Opinion: If you treat a truck as a lifestyle rather than a business, you will go bankrupt.
Business is business: Trucks down the highway at the Port of Brisbane.
My daughter will soon be 35 years old. This is a sentimental moment for my dad and rudely reminds me of my aging. We are also celebrating the 35th anniversary of our career as an owner driver.
I remember looking back on my first truck purchase and being excited to embark on a new lifestyle of travel and opportunity. “I will be the master of my destiny,” I thought.
By exchanging keys, I didn’t realize I was trapped in the industry for the rest of my life. The freedom I thought I was investing in diminished over time and I had no choice but to keep the truck running.
I still enjoy my work. I remember the early excitement I felt in the 80’s when my two-year-old grandson Eli jumped into a taxi with me and wanted to press every button within reach.
When I was a young man full of enthusiasm, I was chatting with the owner driver who came to the workshop. If you’re ready to make the sacrifice of working hard away from your friends and family at home, you can own a truck in four to five years and hear the success story that the home wasn’t just a long-term dream. I can do it. ..
Becoming your own boss is a fascinating dream, but today it should come with a warning. If you treat a truck as a lifestyle rather than a business, you will go bankrupt.
Perhaps the warning signs were already there and I, a mechanic at the time, refused to see them. After all, I bought the first truck from a driver who couldn’t afford the necessary repairs. Sadly, this is a story I’ve heard many times and it’s just getting worse.
For 35 years I’ve been moving trucks forward, but the industry is moving in the opposite direction. Fees are stagnant, but insurance, fuel and repair costs continue uphill. A few years ago, truck registration included three license plates. Two for trucks and one for trailers. Currently, the trailer has its own registration and will incur an additional charge of $ 1,600 per year.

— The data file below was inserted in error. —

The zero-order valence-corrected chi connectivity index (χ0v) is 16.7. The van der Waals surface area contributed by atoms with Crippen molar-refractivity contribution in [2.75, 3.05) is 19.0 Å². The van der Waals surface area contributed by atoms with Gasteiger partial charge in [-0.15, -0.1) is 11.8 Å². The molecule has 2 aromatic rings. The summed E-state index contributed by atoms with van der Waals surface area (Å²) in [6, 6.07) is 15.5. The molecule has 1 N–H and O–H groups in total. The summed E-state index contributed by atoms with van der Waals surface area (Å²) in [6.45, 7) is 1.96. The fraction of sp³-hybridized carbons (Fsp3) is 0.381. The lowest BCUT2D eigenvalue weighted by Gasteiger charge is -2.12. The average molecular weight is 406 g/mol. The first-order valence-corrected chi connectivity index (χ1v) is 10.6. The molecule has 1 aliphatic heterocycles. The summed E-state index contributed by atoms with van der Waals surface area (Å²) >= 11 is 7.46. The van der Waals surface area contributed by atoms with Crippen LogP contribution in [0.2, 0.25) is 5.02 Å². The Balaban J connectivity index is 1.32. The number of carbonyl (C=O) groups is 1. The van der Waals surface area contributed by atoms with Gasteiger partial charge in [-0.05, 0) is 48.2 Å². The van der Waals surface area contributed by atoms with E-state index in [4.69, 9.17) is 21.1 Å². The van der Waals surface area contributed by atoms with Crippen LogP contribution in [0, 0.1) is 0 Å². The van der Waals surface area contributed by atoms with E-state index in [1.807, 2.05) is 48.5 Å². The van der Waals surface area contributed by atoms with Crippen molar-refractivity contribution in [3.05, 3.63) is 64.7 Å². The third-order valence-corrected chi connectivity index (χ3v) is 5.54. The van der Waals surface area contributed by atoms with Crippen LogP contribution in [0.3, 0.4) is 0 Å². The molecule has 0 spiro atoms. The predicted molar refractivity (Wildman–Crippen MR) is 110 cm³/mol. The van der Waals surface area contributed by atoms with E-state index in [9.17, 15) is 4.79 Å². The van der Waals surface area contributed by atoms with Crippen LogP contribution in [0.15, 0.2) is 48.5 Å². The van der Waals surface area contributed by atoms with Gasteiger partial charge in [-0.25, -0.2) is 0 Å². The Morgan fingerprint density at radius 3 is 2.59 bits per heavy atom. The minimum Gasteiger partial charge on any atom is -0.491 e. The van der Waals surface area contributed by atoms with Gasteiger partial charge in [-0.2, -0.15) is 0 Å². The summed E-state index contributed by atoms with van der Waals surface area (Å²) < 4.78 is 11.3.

It is a continuous squeeze that puts pressure on each run to be feasible. It’s a short path to bankruptcy if the driver believes he can spend his time having fun without guaranteeing that all the time he spends on his work will be profitable.
Enjoying work is great, but it’s important to separate work and lifestyle, and more importantly, to enable work to fund your lifestyle.
Many ask if I would jack it in and return to the mechanic. To do that, I had to go back to school and learn new technologies, but I still had a hard time getting a job at my age. Aside from the fun of driving a big rig, it’s the only viable option for me until I retire.
Retirement is another important factor to consider. How many drivers are still doing well in the 70’s? For many, it’s not a choice. As I write this, I’m 74 years old and sitting across the table from a man who doesn’t plan to retire soon. For long-distance driving, reducing the fare does not save the old-age pension.
Aging labor force
Recent attention to truck driver health and related statistics on obesity, heart problems and chronic health highlight why an aging workforce is dangerous to everyone involved. A study at Monash University found a link between poor health and an increased likelihood of being involved in a truck crash.
And, of course, the job itself is to blame many of the health concerns raised in the study. Sticking to work as an old man or woman only increases the prevalence of those conditions.
In long-distance games, we rarely stay in one place for long, but we rarely get consistent medical care. Due to the narrow margins, it is unlikely that many drivers, including dentistry, will receive good medical care.
It’s a scary idea that truck drivers have to continue working after retirement, despite multiple health problems. But too often, you choose to work or rely on your family to keep the roof overhead. If you’re lucky with that option.
That’s why it’s so important to listen to your mind, not your mind, when making decisions about the truck business. Work is only worth doing if it is beneficial and allows us to fund our lifestyle and save for maintenance, vacations as needed, and retirement.
After spending 35 years in the game, this is the pearl of my wisdom. Please enjoy your work. Make sure you are a viable business owner and not a lifestyle slave.
* FRANK BLACK has been a long-distance owner driver for over 30 years. He is a former owner-driver representative of the Australian Truck Association Council.
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